Sept. 29 (Bloomberg) -- The yen was near an eight-week low against the euro on speculation the Bank of Japan will add to monetary easing efforts at its meeting next week to bolster the nation’s recovery.
The yen traded weaker than 84 per dollar after the central bank’s Tankan survey today showed a slowing pace of improvement in business confidence. The dollar was set for a quarterly loss versus all its major peers before data forecast to show U.S. business activity waned, adding to the case for the Federal Reserve to increase debt purchases to support the economy. South Korea’s won rose to a four-month high as the central bank said this year’s current-account surplus may exceed its forecast.
“The economic outlook is deteriorating, as recovery peaks out,” said Junichi Makino, a senior economist at Daiwa Institute of Research Ltd. in Tokyo. “The BOJ is likely to do something such as injecting more capital. That won’t reverse the yen’s uptrend, but should stem excessive gains in the currency.”
The yen was at 113.86 per euro as of 12:03 p.m. in Tokyo from 113.94 in New York yesterday. It earlier reached 114.19 per euro, the weakest level since Aug. 2. The yen was at 83.84 per dollar from 83.87. It touched 83.69 yesterday, the highest level since Sept. 15, when Japan sold its currency to weaken it.
The dollar was at $1.3580 per euro from $1.3585, after trading at $1.3596 yesterday, the weakest since April 15.
The BOJ’s quarterly index of sentiment at Japan’s large manufacturers rose 7 points in September, the smallest improvement since March 2009. The yen remains stronger than the 89.44 per dollar average estimated by large manufacturers for the six months to March 2011 in the report.
“The projected rate was merely revised down to 89.44 even with dollar-yen trading below 85 for most of the survey period,” analysts led by Tohru Sasaki, head of Japan rates and foreign-exchange research at JPMorgan Chase & Co., wrote in an e-mail. “This means that exporters’ hedging operation should still be lagging behind significantly.”
Central bank Governor Masaaki Shirakawa and his board will deliberate policy at an Oct. 4-5 policy meeting. He reiterated this week that the bank stands ready to take action when necessary. They last eased policy by expanding a credit lending program to 30 trillion yen ($357 billion) from 20 trillion yen on Aug. 30.
Global risk aversion this year has driven gains in the yen, which tends to strengthen during economic turmoil as Japan’s trade surplus makes it less reliant on foreign capital. A stronger domestic currency hurts the overseas competitiveness of Japanese companies. The yen reached 82.88 per dollar on Sept. 15, the most since May 1995.
The Ministry of Finance in Tokyo will report tomorrow the amount of yen the central bank sold from Aug. 28 through Sept. 28 to curb appreciation in the currency. Demand for the yen has been tempered amid speculation Japan will sell its currency again after doing so on Sept. 15 for the first time since 2004.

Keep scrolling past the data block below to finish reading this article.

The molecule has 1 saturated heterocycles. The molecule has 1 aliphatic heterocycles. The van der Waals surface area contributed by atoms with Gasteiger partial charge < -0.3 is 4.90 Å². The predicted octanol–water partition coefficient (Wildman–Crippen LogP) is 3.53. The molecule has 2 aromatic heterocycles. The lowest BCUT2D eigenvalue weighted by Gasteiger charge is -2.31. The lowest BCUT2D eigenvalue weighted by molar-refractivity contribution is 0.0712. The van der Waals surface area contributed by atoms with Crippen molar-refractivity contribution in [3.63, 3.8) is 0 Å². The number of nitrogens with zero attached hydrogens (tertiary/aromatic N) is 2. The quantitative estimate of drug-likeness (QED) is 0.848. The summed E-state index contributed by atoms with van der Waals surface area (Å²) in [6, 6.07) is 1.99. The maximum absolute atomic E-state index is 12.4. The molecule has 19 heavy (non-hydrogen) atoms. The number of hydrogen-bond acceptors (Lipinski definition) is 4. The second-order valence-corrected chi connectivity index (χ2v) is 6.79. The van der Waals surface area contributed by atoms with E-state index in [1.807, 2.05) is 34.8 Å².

“Investors remain cautious about Japan’s intervention,” said Kazuya Yashiro, currency analyst at Himawari Securities, Inc. in Tokyo. “They are hesitant to sell or buy the dollar-yen.”
The Institute for Supply Management-Chicago Inc. is forecast to report tomorrow that its business barometer fell to 55.7 this month from 56.7 in August, according to the median estimate of economists in a Bloomberg News survey. Figures greater than 50 signal expansion.
“The high probability is the Fed is going to print more money,” said Adam Carr, a senior economist at ICAP Australia Ltd. in Sydney. “Greenbacks are likely to be dumped.”
Federal Reserve Bank of Atlanta President Dennis Lockhart said the debate over whether policy makers should undertake a new round of asset purchases will “intensify” soon.
“In the coming weeks, monetary policy makers must come to grips with the question of whether there is anything they can do to improve the situation in the economy and, if so, what that action should be,” Lockhart said in the text of a speech yesterday in Sewanee, Tennessee. While declining to take a position, he said “this debate will intensify over the coming weeks.”
The dollar depreciated 9.9 percent versus the euro this quarter, the worst performance among the European currency’s 16 major counterparts. The greenback has pared this year’s advance to 5.5 percent.
South Korea’s won climbed for a third-straight day as Bank of Korea official Lee Young Bog said this year’s current-account surplus may exceed the central bank’s forecast.
“At the current pace, the surplus may reach $30 billion by the end of this year,” said Christian Carrillo, head of Asia-Pacific rates strategy at Societe Generale SA in Tokyo. “That implies that the Korean won would likely continue appreciating.”
The won advanced 0.5 percent to 1,140.70 per dollar, after earlier touching 1,140.00, the strongest level since May 14.
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